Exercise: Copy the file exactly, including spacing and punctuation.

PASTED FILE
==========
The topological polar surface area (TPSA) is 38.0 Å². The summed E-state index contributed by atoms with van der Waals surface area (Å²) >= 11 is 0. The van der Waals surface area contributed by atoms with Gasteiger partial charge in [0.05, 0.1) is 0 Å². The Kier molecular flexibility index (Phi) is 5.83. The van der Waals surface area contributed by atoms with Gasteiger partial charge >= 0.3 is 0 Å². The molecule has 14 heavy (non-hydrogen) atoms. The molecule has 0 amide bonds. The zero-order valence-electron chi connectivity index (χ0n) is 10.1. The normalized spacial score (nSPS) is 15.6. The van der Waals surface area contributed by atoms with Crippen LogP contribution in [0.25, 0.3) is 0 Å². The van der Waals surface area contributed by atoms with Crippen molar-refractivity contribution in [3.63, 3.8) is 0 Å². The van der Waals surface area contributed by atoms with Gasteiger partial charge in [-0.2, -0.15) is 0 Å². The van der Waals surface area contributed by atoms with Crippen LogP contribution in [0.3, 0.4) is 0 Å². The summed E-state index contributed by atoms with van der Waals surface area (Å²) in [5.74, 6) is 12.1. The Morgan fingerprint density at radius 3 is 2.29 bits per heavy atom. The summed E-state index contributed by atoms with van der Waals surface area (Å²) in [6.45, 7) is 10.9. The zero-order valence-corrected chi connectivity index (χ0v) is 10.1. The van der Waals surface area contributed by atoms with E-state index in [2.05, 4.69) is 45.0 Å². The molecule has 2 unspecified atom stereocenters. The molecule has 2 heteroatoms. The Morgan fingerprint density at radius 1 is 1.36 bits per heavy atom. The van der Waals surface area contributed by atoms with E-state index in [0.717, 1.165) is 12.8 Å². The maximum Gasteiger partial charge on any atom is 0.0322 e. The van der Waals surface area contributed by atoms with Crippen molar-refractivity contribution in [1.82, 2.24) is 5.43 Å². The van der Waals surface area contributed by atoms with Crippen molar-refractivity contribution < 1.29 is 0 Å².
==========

The topological polar surface area (TPSA) is 38.0 Å². The summed E-state index contributed by atoms with van der Waals surface area (Å²) >= 11 is 0. The van der Waals surface area contributed by atoms with Gasteiger partial charge in [0.05, 0.1) is 0 Å². The Kier molecular flexibility index (Phi) is 5.83. The van der Waals surface area contributed by atoms with Gasteiger partial charge >= 0.3 is 0 Å². The molecule has 14 heavy (non-hydrogen) atoms. The molecule has 0 amide bonds. The zero-order valence-electron chi connectivity index (χ0n) is 10.1. The normalized spacial score (nSPS) is 15.6. The van der Waals surface area contributed by atoms with Crippen LogP contribution in [0.25, 0.3) is 0 Å². The van der Waals surface area contributed by atoms with Crippen molar-refractivity contribution in [3.63, 3.8) is 0 Å². The van der Waals surface area contributed by atoms with Gasteiger partial charge in [-0.2, -0.15) is 0 Å². The van der Waals surface area contributed by atoms with Crippen LogP contribution in [0.3, 0.4) is 0 Å². The summed E-state index contributed by atoms with van der Waals surface area (Å²) in [5.74, 6) is 12.1. The Morgan fingerprint density at radius 3 is 2.29 bits per heavy atom. The summed E-state index contributed by atoms with van der Waals surface area (Å²) in [6.45, 7) is 10.9. The zero-order valence-corrected chi connectivity index (χ0v) is 10.1. The van der Waals surface area contributed by atoms with E-state index in [2.05, 4.69) is 45.0 Å². The molecule has 2 unspecified atom stereocenters. The molecule has 2 heteroatoms. The Morgan fingerprint density at radius 1 is 1.36 bits per heavy atom. The van der Waals surface area contributed by atoms with E-state index in [0.717, 1.165) is 12.8 Å². The maximum Gasteiger partial charge on any atom is 0.0322 e. The van der Waals surface area contributed by atoms with Crippen molar-refractivity contribution in [1.82, 2.24) is 5.43 Å². The van der Waals surface area contributed by atoms with Crippen molar-refractivity contribution < 1.29 is 0 Å².